The Tories want to stop strikes because they work

The Tories want to make it harder for trade unionists to go out on strike and this week we have a prime example of why such attacks on union rights would be harmful. After two 24-hour Tube strikes in July and August over staff rotas and working conditions London Underground has delayed the introduction of the Night Tube.
Without this vital union action London Underground would have forced staff to work obscenely long hours with rotas that would have destroyed employee’s work-life balance. It is this success of trade unions that the government want to quash which perfectly illustrates who this government is fighting for: big business and management.

More like free the management from those pesky labour laws.
More like free the management from those pesky labour laws. (TfL)
With the inception of the Night Tube delayed the RMT, the TSSA, Unite and ASLEF have succeeded in stopping the degradation of staff’s working conditions and have shown to the wider public that trade unions can work for their members’ best interests even up against a Tory-led management. Not only has the unions’ recent industrial action prompted the delay, but their negotiating position has been strengthened even further as the RMT have already set two provisional strike dates on 8th and 10th September which can only be called off if an acceptable deal is struck.
The unions have London Underground over a barrel and they will have to compromise with the unions; even the business group London First has said that “if it gives London Underground and unions time to come up with a long term deal it will be worth it.” But there is another aspect that isn’t spoken about regarding the Night Tube’s implementation: the Mayor’s political ambitions. Boris Johnson is eager to be personally associated with the Night Tube and to have it brought in before the next mayoral election as its implementation would give him political capital in any future leadership bid. The continued union action against London Underground would push the implementation of the Night Tube back until after the mayoral election next year unless management sat down with the unions. The unions can therefore use the threat of future strikes and this political fact as leverage to change rotas and the schedules of workers.
It is this type of situation that the Tories want to avoid in future as since the Miners’ Strike of 1984-85 the Conservative Party has had an obsession with restricting the rights of trade unions. The success of trade unions angers Conservative politicians, who unlike their centre-right colleagues on the Continent, refuse to acknowledge the importance of trade unions in a modern society; this hostility has culminated in the Tories planning to introduce legislation to further limit trade union activities. The proposed Trade Union Bill would impose a minimum 50% turnout with public sector strikes also requiring the backing of 40% of those eligible to vote; considering that this Tory majority government was elected on 37% of the vote (if we discount the millions of people who didn’t vote) this cannot be seen as anything other than rank hypocrisy.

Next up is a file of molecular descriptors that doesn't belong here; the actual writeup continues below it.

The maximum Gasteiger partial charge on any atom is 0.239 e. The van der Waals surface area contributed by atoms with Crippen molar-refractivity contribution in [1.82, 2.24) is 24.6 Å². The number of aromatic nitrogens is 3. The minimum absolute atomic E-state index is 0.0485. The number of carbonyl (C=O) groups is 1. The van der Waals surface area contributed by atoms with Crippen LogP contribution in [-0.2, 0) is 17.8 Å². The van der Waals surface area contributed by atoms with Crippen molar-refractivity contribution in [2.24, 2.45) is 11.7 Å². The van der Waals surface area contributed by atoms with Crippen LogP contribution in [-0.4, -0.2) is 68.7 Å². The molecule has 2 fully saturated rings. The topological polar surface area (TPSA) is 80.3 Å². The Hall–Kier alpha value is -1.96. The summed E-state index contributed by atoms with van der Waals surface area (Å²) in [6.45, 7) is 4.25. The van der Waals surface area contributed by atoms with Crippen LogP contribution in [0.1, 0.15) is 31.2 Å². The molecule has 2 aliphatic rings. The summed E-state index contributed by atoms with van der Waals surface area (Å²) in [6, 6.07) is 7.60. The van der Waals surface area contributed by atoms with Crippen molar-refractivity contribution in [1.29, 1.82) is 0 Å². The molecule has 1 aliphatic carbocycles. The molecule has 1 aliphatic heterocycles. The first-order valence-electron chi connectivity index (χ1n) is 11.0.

Because the Tories have been so supportive of workers' rights the former coal-mining communities are now awash with Tory MPs.
Because the Tories have been so supportive of workers’ rights the former coal-mining communities are now awash with Tory MPs. (The Guardian)
The bill would also cut the amount of money unions will have available to mount campaigns or support political parties by requiring people to ‘opt in’ rather than ‘opt out’ as is currently the case. The most radical part of the bill, as if this wasn’t radical enough, is that it would force trade unions to provide employers with 14 days notice of strike actions so the employer would be able to get agency staff to cover the striking workers’ shifts. The point of strike action is to cause disruption so management are encouraged to come to the negotiating table to prevent further disruption; giving employers time to get agency staff would effectively remove the impact of any strike action thus making strikes ineffective and essentially removing the ability of workers to collectively bargain.
The prolonged dispute over the Night Tube has caused repeated strikes but forced London Underground to come to the negotiating table and thus given unions leverage to prevent the planned degradation of working conditions. Under the Trade Union Bill proposed by the government such leverage wouldn’t have been acquired by the unions and Tube workers would have had their rotas transformed for the worse. This Tory bill would render the trade unions almost unable to strike and would cut the funding of the Conservative Party’s biggest political opponent; the future of workers’ rights hangs in the balance which is why this bill must be defeated.

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